Today the last of the major plantations are closing down, as are many ranches. Habitat loss continues, however, driven largely by invasive species. Outside of fenced refuges, introduced game animals and the feral descendants of livestock destroy what remains of Hawaiian forests, while invasive predators such as rats, mongooses and cats kill off native wildlife.

Thornless berry bushes, nonstinging nettles, spineless acacia and scentless mints are just a few of the defenseless plants lost to browsing by nonnative hoofed mammals. Likewise, introduced cattle, pigs and goats drove to extinction many species of endemic flowering lobeliads—and with them many of the endemic Hawaiian honeycreepers whose long, curved bills evolved to fit the plants’ elaborate blooms. After being decimated by human hunting, the Laysan rail—an easy-to-catch bird native to the northern Hawaiian atoll of Laysan—disappeared completely after its habitat was destroyed by rabbits introduced in the early 20th century.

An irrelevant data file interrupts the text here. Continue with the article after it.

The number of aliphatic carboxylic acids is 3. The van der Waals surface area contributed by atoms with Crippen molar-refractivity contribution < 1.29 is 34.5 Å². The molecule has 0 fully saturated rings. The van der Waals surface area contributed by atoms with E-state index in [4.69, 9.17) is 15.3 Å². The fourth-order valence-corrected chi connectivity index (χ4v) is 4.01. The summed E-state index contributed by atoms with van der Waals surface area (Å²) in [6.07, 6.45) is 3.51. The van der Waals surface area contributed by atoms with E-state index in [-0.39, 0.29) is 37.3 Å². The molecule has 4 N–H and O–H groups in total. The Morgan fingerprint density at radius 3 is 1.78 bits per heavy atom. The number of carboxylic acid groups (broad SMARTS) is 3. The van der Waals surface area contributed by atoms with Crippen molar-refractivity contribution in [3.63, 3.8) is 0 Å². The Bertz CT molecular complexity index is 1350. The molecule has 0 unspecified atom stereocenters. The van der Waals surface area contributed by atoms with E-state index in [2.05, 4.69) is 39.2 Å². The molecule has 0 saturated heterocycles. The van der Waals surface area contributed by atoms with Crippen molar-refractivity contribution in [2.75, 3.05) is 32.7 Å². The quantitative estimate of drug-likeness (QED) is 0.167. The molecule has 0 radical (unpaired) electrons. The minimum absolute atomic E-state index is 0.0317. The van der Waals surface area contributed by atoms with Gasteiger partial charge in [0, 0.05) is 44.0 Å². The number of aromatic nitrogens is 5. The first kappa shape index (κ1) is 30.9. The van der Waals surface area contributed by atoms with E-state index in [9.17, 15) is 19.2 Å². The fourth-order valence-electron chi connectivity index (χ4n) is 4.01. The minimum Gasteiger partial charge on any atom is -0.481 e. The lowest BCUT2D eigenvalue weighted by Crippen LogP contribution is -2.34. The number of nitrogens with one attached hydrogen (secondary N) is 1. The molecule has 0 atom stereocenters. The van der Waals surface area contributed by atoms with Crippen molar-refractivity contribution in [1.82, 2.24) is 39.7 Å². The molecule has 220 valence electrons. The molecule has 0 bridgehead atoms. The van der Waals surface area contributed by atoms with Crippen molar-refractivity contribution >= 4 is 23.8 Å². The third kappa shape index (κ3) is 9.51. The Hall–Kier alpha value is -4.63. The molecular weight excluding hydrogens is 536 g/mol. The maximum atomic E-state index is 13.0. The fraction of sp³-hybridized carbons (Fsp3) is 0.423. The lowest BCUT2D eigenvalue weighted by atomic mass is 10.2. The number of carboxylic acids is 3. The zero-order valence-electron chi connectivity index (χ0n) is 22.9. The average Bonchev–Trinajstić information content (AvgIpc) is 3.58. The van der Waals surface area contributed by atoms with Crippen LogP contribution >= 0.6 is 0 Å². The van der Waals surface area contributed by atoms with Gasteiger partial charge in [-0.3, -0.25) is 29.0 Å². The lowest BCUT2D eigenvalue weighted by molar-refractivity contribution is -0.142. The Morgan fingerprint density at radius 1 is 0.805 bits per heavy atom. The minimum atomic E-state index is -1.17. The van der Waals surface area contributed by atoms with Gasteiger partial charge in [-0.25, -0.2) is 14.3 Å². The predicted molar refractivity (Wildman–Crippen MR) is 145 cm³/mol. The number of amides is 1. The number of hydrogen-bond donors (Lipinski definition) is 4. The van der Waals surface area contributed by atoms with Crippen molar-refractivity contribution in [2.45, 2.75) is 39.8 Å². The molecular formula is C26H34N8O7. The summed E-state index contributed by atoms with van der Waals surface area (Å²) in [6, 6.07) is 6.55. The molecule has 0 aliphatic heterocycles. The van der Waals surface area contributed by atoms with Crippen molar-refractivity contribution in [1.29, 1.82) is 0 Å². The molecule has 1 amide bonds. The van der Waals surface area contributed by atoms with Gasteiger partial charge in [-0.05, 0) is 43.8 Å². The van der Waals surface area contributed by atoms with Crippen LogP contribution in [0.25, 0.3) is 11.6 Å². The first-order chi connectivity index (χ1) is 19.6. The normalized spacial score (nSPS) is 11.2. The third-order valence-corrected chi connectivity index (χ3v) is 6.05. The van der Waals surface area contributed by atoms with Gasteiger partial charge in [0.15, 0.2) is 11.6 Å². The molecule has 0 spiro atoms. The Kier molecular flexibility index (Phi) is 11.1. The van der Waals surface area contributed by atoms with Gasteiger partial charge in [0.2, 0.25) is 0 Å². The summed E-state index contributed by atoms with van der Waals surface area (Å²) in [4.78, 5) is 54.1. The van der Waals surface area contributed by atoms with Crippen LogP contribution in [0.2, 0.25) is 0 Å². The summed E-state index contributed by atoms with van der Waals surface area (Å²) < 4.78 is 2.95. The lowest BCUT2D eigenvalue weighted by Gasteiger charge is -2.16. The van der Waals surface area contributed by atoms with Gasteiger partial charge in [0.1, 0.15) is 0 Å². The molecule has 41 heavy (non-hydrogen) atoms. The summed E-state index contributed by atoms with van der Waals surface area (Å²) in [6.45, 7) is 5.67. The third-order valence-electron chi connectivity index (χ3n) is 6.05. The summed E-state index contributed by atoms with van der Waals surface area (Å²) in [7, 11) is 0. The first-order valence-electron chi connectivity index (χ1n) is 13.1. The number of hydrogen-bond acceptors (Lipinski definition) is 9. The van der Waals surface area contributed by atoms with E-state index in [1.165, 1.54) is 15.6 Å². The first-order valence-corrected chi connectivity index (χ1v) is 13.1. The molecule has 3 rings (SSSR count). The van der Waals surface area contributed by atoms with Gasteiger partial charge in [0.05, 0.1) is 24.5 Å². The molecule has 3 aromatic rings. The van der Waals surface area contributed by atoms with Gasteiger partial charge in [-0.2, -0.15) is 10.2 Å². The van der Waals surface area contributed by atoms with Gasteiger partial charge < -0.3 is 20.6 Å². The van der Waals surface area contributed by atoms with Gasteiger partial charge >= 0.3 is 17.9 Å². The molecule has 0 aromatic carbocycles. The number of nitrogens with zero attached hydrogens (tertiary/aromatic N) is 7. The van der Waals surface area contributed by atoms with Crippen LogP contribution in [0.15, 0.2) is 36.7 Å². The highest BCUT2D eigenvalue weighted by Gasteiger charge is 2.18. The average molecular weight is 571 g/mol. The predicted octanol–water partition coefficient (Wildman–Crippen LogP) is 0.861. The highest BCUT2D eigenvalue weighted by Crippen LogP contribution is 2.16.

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In a shot set up to show what happens in the wild—but rarely caught on film—a nonnative rat (left) gobbles bird eggs in a Hawaiian forest. While rats and other invasive predators kill off native wildlife, introduced game animals and the feral descendants of livestock, including pigs (right), decimate forests and other habitat.

Forest on the Rebound

In a handful of places, state and federal agencies have painstakingly restored native landscapes decimated by nonnative species. On the Big Island of Hawai‘i, for example, Hakalau Forest National Wildlife Refuge epitomizes “the kind of habitat restoration that is possible with the labor-intensive work of replanting as well as removing and fencing out invasive animals,” says retired refuge biologist Jack Jeffrey. When restoration began three decades ago, Hakalau Forest was overrun by pigs and cattle that had trampled and browsed its understory plants and killed native trees by girdling their bark.